"My husband is a righteous one. Our vart [a Yiddish term for an occasion that proceeds a betrothal] was at the rabbi's. We waited there all night. My husband cried to the guards to let us in to see the rabbi, and only at 5 A.M. did we break a plate. I was pleased. It was a matter of pride between me and my girlfriends that I had a groom who would chase after the rabbi. After the sheva berakhot [the week of nightly meals and blessings after a wedding], my husband continued his pursuit of the rabbi. He would go to Hebron, Amuka [in the Galilee] - wherever the rabbi was, my husband would chase after him. Later I joined in too.

"We thought we were demonstrating our devotion. For a year after our marriage, I did not have a single evening with my husband, because I was busy, in pursuit: We were the rabbi's minions. There was a group of women who pursued the rabbi. The rabbi would excite us, suddenly emerge from the car, do tikkun, and then get in and drive off. I worked from noon until 4 P.M., so that I would have time to sleep in a little in the morning, but many times I would telephone and say that I wasn't feeling well. So I also wasn't receiving a proper salary.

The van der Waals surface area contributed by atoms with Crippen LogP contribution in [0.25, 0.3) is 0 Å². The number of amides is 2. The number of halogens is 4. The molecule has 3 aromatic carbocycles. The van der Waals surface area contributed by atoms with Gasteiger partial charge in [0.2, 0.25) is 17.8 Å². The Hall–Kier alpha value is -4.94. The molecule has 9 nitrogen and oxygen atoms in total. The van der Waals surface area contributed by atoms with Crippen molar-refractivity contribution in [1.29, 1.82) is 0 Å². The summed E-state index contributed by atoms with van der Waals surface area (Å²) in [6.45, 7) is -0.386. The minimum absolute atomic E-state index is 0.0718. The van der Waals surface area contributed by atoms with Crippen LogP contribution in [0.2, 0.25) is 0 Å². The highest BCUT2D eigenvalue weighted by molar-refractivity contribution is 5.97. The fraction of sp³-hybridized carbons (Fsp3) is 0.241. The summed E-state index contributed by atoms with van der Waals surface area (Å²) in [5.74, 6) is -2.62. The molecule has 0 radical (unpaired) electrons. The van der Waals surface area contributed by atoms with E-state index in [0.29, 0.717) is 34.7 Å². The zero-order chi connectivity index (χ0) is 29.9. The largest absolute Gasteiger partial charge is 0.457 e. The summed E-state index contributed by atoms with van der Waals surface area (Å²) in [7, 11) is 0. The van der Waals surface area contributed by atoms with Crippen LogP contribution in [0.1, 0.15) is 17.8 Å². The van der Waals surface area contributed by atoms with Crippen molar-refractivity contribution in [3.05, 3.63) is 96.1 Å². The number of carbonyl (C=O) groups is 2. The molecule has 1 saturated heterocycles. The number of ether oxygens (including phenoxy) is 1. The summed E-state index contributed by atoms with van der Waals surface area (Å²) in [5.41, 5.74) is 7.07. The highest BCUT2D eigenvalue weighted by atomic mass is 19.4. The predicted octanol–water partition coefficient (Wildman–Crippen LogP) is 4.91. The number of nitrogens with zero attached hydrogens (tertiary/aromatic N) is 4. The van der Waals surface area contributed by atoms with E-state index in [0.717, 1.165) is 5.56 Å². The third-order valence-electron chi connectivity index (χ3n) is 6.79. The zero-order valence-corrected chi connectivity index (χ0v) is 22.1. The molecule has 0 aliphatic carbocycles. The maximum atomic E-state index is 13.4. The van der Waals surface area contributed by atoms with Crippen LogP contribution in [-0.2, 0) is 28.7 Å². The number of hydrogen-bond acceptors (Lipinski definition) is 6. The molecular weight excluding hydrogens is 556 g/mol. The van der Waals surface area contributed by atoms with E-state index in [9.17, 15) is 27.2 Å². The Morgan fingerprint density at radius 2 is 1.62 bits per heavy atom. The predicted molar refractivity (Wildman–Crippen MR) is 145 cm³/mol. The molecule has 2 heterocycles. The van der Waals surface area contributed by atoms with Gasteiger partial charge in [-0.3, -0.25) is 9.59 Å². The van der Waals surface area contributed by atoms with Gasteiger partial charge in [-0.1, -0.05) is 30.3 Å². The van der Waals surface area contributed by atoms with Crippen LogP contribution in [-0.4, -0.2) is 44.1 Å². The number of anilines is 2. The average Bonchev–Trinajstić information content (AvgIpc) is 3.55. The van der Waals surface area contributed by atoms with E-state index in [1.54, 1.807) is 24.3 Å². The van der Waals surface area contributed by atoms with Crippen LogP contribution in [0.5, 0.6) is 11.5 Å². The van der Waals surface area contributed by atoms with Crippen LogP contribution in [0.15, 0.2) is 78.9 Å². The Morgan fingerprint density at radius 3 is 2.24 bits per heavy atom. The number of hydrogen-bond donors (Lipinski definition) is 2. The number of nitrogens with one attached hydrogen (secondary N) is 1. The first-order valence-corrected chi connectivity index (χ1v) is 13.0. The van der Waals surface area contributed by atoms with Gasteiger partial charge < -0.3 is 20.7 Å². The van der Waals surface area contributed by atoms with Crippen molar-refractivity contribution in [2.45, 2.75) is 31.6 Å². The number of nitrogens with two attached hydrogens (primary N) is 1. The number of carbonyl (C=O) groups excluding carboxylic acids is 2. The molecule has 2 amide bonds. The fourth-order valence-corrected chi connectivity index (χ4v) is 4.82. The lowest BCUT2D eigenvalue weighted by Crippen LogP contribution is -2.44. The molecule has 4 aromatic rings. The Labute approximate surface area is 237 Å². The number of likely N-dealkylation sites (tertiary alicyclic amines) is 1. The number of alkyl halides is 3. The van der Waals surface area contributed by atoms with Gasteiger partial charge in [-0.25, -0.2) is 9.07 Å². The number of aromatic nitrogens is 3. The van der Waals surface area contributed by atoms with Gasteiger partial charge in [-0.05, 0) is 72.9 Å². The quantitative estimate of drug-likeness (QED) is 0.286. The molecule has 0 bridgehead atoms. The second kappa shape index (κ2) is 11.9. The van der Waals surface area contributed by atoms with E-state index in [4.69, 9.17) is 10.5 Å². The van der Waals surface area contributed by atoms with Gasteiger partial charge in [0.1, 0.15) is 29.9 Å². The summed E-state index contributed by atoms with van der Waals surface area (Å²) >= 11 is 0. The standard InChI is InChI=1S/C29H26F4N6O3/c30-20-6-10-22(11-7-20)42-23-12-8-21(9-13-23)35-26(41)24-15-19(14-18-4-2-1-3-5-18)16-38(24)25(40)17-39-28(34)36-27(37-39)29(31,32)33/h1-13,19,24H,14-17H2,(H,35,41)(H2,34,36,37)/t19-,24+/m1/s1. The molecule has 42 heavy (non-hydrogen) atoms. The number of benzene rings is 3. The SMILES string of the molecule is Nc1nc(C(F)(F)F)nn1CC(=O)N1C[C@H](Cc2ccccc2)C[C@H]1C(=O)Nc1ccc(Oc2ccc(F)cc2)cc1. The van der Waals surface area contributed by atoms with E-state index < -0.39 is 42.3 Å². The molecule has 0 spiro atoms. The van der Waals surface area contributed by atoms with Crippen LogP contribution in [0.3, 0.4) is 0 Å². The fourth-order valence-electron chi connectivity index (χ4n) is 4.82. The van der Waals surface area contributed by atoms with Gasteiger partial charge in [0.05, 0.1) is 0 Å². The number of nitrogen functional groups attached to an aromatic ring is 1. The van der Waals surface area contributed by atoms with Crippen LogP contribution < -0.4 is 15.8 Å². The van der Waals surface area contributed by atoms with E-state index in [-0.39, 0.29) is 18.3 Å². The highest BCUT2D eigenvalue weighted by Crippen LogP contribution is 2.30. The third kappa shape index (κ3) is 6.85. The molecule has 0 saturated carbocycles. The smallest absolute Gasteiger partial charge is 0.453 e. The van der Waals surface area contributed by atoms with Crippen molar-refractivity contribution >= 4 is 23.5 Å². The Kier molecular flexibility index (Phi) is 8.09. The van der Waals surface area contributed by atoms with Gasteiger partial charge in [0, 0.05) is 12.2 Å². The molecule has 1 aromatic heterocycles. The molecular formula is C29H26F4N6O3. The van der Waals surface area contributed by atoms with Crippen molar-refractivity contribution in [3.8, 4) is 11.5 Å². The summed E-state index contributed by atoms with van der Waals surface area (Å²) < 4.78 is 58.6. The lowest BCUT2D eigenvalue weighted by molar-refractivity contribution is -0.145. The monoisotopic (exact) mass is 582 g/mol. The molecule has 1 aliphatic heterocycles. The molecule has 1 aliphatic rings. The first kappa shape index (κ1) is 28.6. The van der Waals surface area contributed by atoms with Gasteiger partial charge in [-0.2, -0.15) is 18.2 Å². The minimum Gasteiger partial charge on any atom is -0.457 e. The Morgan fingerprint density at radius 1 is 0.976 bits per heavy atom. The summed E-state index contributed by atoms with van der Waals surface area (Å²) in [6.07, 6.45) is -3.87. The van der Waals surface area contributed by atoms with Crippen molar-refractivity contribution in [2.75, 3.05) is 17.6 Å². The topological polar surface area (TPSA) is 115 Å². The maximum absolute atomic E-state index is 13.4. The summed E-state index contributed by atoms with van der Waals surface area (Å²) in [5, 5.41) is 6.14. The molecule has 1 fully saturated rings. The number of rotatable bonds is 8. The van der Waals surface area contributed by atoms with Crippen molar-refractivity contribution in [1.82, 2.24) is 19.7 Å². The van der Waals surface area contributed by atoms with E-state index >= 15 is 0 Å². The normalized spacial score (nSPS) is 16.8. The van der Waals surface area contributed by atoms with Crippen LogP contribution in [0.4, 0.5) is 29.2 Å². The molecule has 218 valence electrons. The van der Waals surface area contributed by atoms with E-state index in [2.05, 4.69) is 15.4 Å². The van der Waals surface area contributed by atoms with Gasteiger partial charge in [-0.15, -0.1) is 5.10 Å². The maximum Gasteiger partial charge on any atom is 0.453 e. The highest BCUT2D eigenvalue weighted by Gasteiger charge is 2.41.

"My father instilled in us at that the rabbi is the essence of spirituality at home. I began going to the rabbi too, because we'd heard you could get a blessing. Once we used to see him from afar, but now we realized that you could get in to see him without paying millions of shekels. We got excited, we started going to him at night.

"The first time I went in to the rabbi, it was with another woman: He gave us a kiss on the forehead. Something gentle, a kiss from the righteous one. At the time I didn't think it was unusual, but from a kiss it developed into holding you, touching, licking. A lot of women don't believe the rabbi touched and kissed [others], because he didn't touch them. These are older Ashkenazi women.